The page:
Swiss’ Zurich first class lounge wows with food, wine and bedrooms

I haven’t always been the biggest of fans of Swiss’ newest set of lounges at Zurich, and indeed I maintain that the business and Senator lounges could use some serious thought as to their positioning. But in the year since my first visit to Swiss’ first class lounge and my most recent, I’ve noticed a remarkable uptick in key parts of the soft product.

The hard product in the lounge remains outstanding, from the comfortable seating areas to the sit-down restaurant to the pair of bedrooms that rival any luxury hotel — and indeed the 270-degree wraparound roof terrace. There’s also blisteringly fast wifi, at 90 Mbps down and 110 Mbps up when I tested. But the improvements in the food and beverage department in particular really surprised and delighted me.

As I’m often wont to do, let’s start with Champagne. Now, Swiss doesn’t offer US $100 bottles of champers, like some other airlines’ first class lounges do. Instead, it takes an approach that I’ve long championed: curating a wide and rotating variety of little-known but not budget-busting bottles alongside the less expensive famous brands. Swiss really rolled the boat out on this one, with nine options including five that I hadn’t tried before. I particularly liked the Comtesse Lafond and the Claude Baron, while the Piper-Heidsieck Rosé was a real find.

I’d mentioned this option to the maître de lounge when I first visited the space in the middle of last year and found the bubbly list a little lacking then, and she had remarked that she was already pressing for it as an option, so I’m truly pleased for the lounge’s overall offering that it’s been included.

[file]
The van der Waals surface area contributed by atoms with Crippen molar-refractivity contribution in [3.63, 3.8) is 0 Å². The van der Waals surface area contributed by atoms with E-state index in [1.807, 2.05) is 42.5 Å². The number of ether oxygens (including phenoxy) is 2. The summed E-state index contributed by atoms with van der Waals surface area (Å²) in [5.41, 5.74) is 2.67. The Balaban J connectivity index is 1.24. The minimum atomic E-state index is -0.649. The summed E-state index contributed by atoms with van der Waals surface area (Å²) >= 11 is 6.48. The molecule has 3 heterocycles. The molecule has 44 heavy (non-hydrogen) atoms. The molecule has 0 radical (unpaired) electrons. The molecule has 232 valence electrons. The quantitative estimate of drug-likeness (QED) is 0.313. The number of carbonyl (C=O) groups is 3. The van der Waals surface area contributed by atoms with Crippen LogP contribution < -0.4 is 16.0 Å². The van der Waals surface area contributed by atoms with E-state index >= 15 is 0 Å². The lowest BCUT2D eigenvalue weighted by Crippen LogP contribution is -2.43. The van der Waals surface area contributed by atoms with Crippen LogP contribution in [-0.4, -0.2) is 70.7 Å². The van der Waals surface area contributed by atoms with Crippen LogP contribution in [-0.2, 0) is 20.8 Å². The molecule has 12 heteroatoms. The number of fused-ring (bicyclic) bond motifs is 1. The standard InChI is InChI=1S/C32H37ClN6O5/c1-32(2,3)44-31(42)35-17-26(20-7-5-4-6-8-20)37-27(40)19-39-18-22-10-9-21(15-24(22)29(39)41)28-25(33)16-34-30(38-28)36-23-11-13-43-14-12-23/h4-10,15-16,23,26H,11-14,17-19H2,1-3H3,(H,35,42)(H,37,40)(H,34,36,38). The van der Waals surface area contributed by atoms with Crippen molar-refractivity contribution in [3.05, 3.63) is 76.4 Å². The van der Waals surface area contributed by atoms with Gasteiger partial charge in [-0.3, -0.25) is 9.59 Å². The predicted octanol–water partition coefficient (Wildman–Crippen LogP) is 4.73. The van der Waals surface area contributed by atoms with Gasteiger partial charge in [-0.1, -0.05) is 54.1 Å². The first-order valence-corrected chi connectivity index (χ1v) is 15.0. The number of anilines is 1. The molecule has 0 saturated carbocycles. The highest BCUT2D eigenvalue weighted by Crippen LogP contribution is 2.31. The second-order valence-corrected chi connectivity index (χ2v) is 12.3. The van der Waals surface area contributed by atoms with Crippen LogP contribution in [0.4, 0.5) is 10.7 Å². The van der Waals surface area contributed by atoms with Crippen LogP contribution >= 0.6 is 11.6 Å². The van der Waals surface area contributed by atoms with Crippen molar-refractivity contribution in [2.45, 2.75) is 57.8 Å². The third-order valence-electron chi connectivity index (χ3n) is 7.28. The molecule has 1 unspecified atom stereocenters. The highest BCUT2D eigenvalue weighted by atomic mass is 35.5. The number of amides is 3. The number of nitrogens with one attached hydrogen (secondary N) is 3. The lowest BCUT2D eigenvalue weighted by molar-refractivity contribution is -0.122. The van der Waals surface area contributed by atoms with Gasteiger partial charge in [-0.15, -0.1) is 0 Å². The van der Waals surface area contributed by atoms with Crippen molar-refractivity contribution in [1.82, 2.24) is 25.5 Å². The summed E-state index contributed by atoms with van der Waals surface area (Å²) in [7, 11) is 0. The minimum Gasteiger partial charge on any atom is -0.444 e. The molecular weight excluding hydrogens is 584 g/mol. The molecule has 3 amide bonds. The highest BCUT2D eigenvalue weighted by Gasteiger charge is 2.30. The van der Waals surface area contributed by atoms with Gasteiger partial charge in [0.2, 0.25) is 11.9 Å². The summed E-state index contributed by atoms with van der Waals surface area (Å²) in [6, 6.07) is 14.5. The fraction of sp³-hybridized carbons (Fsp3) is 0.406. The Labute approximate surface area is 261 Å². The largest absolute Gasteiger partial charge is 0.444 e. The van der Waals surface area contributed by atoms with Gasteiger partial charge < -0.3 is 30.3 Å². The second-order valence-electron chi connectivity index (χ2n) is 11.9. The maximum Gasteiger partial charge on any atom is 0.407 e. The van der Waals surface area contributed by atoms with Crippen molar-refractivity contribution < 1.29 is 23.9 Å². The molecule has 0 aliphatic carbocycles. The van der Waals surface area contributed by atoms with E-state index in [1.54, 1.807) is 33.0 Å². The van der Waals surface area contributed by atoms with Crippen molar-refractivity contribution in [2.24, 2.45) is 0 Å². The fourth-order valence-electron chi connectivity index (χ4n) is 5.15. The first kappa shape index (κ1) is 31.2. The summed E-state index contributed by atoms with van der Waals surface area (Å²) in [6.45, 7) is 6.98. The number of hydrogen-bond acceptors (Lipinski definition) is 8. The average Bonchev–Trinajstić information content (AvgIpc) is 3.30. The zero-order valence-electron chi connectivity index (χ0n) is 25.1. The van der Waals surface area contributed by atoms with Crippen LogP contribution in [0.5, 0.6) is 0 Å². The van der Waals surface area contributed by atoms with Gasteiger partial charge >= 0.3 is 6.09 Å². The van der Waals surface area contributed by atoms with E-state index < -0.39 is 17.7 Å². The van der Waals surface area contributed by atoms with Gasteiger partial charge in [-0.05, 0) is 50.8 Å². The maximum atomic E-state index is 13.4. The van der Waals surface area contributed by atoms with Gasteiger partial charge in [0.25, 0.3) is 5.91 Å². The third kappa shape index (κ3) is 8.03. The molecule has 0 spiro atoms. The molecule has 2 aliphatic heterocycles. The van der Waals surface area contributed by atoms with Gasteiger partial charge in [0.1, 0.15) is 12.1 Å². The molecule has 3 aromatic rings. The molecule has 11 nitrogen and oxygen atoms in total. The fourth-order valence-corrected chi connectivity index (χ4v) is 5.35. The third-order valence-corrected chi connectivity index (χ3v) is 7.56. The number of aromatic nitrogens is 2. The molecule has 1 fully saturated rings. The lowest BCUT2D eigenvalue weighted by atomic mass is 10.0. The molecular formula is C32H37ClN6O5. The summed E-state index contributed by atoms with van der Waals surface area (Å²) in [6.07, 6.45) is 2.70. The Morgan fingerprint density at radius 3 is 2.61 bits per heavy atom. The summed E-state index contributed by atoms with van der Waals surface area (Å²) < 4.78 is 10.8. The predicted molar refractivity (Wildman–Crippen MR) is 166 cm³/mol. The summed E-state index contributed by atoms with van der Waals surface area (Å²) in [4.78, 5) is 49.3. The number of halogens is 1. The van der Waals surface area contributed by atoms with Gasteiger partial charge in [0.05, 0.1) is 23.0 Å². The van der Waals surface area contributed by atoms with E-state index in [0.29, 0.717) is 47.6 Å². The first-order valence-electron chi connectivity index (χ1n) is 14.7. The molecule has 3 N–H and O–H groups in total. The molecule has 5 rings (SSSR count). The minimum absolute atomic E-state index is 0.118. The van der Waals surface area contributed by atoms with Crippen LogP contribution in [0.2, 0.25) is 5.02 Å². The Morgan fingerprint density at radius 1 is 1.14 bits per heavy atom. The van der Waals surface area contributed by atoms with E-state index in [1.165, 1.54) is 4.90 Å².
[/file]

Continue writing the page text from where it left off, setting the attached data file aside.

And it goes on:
The rest of the wine list, too, is superlative — among the best I’ve ever seen in a lounge, and well on par with my previous personal first class lounge title-holder, Qantas.

Eight pages of wines from around the world, but notably featuring several of Switzerland’s excellent cool-climate varietals, managed to tempt even me away from my beloved Champagne for a few tasting glasses.

All in all, despite needing a bit of a proofread, I had to pick my jaw up from the floor after reading through the wine list, and not least because so many of the wines would really flourish when accompanying something from the expansive dining menu.

One of my initial criticisms of the lounge was that it lacked a bit of Swissness, but the way the menu is now organised is redolent with elegantly presented nostalgic favourites alongside some experimental gastronomic treats. Four different options for a fondue? Delightful.

Suure Mocke, a braised beef dish, but served with polenta fries and seasonal flower sprouts? Superb.

A four-course wine menu? A five-course dégustation? Or a make-your-own-brunch set of options?

Every single bite I enjoyed in the lounge was impeccable, and that’s hard to achieve. Moreover, it was delivered with aplomb and grace by a seriously impressive team of staffers.

Fortunately, with two long stays in the lounge, I was able to pace myself with a quiet nap and refresh with a shower in the lounge’s bedrooms.

Yes, bedrooms: no cabana or simple shower rooms these (although the lounge does also offer separate shower facilities), but beautifully designed hotel-style rooms with big comfortable beds, crisp linens, premium toiletries, and no shortage of little touches that really make the experience.

From the bottles of still and sparkling water to the hand wipe to the signature square of Swiss chocolate all the way down to a small vase of spring flowers, it truly felt like the bedrooms had been designed with thought and created with pride — and with Swissness.

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